NCAA News Wire

Florida up to challenge against Albany

Alan Draper profile picture
Sports Editor
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ORLANDO, Fla. — The Florida Gators did not allow history to be made in their first game of the 2014 NCAA Tournament, but there were a few moments in the second half when the Albany Great Danes had people wondering whether a No. 16 seed could beat a No. 1.

The answer was no. Florida’s depth and strength inside were too much for Albany and the tournament’s No. 1 overall seed slipped out of Amway Arena with a 67-55 win on Thursday in a second-round South Regional game.

And a large sigh of relief. The score was tied 39-39 with just over 14 minutes left before Florida started playing like the top seed and Albany looked like a team that had to play its way into the field of 64.

“The most important thing is to survive and advance,” Florida coach Billy Donovan said. “And we advanced.”

“It’s a blessing we get an opportunity to play another 40 minutes,” said Gators center Patric Young, who had 10 points and 10 rebounds. “We didn’t play our style of game. This isn’t going to be good enough to keep our season going.”

Albany coach Will Brown was almost elated in defeat.

“A 16 is going to beat a one at some point and we wanted to be that team,” he said. “If we didn’t come here to win, we should have got on the plane in Dayton and gone right back to Albany. I thought we had a chance, but we just ran out of gas and the best team in the country had something to do with that.”

The Gators did it with defense in the final 10 minutes. Florida held Albany to 32 percent shooting from the field and forced seven turnovers in the second half, after allowing Albany to shoot 46.2 percent and commit just three turnovers in the first half.

“I’ve always said our margin of error is not great,” Donovan said. “We have been a very good defensive team, but we were not good today, but we overcame it.”

Much of that was because of the pace of the game, which Albany dragged almost into reverse. The Great Danes would not shoot with more than 10 seconds on the clock and played so many varieties of zone defense that Florida had to milk the clock at the offensive end until it recognized what it was facing.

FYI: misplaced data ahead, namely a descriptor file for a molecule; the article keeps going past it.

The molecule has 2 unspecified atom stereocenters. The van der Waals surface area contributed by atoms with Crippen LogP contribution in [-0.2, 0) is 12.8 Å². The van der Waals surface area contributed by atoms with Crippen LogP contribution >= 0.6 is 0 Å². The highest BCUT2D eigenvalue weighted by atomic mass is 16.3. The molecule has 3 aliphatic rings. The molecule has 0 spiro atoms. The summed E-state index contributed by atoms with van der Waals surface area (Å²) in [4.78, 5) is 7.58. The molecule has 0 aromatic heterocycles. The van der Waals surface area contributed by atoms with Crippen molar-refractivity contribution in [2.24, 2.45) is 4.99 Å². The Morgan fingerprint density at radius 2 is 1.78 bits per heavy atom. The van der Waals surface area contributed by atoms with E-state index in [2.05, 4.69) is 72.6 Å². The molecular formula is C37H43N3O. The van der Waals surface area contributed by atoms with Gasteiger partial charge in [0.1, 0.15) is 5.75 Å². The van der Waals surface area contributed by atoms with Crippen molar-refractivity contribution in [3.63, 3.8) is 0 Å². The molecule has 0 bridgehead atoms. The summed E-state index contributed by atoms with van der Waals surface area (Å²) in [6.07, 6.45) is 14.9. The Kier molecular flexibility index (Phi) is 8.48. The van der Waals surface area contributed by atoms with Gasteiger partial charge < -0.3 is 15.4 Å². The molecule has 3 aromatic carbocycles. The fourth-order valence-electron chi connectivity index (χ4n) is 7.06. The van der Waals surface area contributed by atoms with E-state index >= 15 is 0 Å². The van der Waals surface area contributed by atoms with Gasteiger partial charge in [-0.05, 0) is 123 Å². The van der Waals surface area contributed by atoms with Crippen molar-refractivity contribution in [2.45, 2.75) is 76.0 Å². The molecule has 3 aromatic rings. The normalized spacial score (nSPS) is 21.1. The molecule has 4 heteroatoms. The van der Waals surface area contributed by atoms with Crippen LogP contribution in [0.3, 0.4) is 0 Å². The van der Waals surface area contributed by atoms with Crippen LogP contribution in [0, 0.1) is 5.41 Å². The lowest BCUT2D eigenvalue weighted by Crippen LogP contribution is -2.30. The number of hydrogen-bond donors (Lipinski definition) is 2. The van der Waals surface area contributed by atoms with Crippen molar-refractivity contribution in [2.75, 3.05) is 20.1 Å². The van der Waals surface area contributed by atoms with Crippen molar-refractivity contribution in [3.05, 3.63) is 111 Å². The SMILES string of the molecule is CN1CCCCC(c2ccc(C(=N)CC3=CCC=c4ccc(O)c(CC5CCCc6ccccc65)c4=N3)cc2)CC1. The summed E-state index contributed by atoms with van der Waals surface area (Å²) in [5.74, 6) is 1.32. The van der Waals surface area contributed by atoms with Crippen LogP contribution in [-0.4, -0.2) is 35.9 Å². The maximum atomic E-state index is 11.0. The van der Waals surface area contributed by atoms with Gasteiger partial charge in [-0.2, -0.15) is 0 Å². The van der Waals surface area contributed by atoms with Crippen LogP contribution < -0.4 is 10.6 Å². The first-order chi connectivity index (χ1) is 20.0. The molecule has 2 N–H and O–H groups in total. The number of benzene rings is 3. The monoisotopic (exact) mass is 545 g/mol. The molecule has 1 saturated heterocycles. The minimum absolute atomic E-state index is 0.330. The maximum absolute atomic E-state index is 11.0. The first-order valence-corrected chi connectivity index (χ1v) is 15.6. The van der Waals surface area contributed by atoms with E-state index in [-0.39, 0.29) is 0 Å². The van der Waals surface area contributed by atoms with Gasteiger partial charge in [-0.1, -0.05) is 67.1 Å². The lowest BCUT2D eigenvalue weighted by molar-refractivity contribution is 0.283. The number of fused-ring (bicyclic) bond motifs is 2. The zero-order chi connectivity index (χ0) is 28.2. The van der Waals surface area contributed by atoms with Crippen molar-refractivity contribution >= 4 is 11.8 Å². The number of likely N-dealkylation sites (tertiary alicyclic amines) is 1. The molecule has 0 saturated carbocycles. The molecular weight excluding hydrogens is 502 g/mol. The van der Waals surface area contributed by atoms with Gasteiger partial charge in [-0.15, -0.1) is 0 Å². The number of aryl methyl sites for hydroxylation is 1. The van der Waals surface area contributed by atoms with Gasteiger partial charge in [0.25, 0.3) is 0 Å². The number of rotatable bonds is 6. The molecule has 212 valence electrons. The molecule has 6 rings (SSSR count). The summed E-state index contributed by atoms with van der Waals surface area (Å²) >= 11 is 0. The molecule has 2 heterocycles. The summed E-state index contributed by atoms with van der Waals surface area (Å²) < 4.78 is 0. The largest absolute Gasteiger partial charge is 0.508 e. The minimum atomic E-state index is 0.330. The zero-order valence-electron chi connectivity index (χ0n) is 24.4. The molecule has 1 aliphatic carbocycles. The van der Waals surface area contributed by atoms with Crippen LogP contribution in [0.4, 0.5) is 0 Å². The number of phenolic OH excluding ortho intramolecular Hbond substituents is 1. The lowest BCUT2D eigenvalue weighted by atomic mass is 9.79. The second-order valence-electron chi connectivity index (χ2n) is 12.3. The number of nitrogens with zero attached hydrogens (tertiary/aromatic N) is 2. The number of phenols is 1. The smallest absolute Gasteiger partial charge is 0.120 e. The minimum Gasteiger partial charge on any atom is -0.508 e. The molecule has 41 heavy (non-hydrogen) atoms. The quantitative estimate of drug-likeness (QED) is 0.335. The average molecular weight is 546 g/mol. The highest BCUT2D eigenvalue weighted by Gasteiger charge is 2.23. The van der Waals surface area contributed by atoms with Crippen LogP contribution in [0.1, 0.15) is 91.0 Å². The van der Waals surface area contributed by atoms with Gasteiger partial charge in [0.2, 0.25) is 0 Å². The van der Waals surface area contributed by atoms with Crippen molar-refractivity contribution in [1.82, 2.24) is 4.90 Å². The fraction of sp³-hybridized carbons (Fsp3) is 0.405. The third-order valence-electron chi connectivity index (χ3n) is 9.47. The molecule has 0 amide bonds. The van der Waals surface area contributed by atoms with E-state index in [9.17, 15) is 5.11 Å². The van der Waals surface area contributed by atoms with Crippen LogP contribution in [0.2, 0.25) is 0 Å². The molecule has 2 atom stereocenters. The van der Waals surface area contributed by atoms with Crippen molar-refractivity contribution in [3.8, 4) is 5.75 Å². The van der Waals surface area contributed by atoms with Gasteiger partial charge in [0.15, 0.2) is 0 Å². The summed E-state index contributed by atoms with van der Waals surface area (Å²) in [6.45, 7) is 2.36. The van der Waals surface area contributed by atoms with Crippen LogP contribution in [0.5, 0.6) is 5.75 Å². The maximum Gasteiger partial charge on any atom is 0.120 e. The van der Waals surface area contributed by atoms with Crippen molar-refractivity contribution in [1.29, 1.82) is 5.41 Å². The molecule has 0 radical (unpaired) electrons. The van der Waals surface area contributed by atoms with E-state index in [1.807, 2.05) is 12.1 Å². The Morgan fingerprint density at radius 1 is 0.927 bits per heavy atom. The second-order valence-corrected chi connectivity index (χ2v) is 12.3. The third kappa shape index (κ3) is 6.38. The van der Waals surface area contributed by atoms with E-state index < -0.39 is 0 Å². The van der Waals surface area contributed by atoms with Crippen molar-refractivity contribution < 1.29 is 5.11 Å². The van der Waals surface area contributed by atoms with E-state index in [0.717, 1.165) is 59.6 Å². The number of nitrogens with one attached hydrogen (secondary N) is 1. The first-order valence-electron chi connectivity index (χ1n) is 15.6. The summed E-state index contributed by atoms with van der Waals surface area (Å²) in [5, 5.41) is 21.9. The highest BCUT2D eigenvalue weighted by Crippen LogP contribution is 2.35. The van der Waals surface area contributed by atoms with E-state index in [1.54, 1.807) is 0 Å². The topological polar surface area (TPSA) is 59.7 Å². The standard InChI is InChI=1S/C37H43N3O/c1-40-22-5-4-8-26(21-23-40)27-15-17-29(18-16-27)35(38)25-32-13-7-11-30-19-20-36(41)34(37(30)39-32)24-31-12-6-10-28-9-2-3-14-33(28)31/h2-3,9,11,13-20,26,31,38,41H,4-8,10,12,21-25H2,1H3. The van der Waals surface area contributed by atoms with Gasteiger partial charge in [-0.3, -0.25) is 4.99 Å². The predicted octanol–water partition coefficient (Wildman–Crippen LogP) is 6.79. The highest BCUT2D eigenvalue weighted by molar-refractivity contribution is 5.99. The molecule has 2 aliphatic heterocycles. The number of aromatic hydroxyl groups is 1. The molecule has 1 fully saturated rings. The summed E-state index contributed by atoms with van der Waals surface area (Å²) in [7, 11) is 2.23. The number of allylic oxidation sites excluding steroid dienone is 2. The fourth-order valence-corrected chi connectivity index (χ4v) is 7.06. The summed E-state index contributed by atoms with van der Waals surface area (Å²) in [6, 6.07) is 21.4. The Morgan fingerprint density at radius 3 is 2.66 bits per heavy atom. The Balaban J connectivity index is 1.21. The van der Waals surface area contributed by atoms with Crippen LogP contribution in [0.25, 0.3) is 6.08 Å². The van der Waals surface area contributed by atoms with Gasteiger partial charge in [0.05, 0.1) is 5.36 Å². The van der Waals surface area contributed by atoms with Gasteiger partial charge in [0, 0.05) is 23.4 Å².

“We were trying to push our tempo and play fast, but we didn’t score enough and we let them score too much, so it kept them in the game,” said Florida guard Scottie Wilbekin, who extinguished the last bit of fire in Albany with a 3-pointer that gave Florida a 12-point lead with two minutes left in the game.

Florida forwards Dorian Finney-Smith and Casey Prather scored 16 points each. Wilbekin added 10 points for the Gators, who needed a 3-pointer from Wilbekin and 3-of-4 shooting from the free-throw line in the final two minutes to keep Albany from making things really uncomfortable. Kasey Hill came off the Florida bench to score 10 points, all in the second half.

Guard DJ Evans led Albany with 21 points and seven rebounds. Forward Gary Johnson added 13 points, and center John Puk contributed 10 points and five rebounds.

“I wouldn’t say we had to play a perfect game, we just felt like we had to play really well for 40 minutes,” Evans said. “We just had the mentality that it doesn’t matter who we play. What is says on the front of the jersey, the name doesn’t mean anything. You just got to go out there and play the game and that’s what we did.”

The score was tied at 39 with 14 minutes to play before Florida’s depth and strength settled the issue.

A sequence early in the second half was a perfect summary of Albany’s plan. Evans got the ball with 10 seconds left on the shot clock, dribbled in and out of the Gators defense, pumped-faked guard Michael Frazier off the floor and jumped into him to get fouled as the shot-clock buzzer sounded.

Evans made both free throws to cut the Gators’ lead to 37-35 with 16:28 to play in the game.

Subsequently at the other end, Albany’s matchup zone did not leave a seam

Alan is an expert gambling writer who works as one of the chief editors for Basketball Insiders. He has been covering online gambling and sports betting for over 8 years, having written for the likes of Sportlens,, The Sports Daily, 90min, and His particular specialisms include US online casinos and gambling regulations, and soccer and basketball betting. Based in London, Alan holds an MA in English Literature and is a passionate supporter of Chelsea FC.

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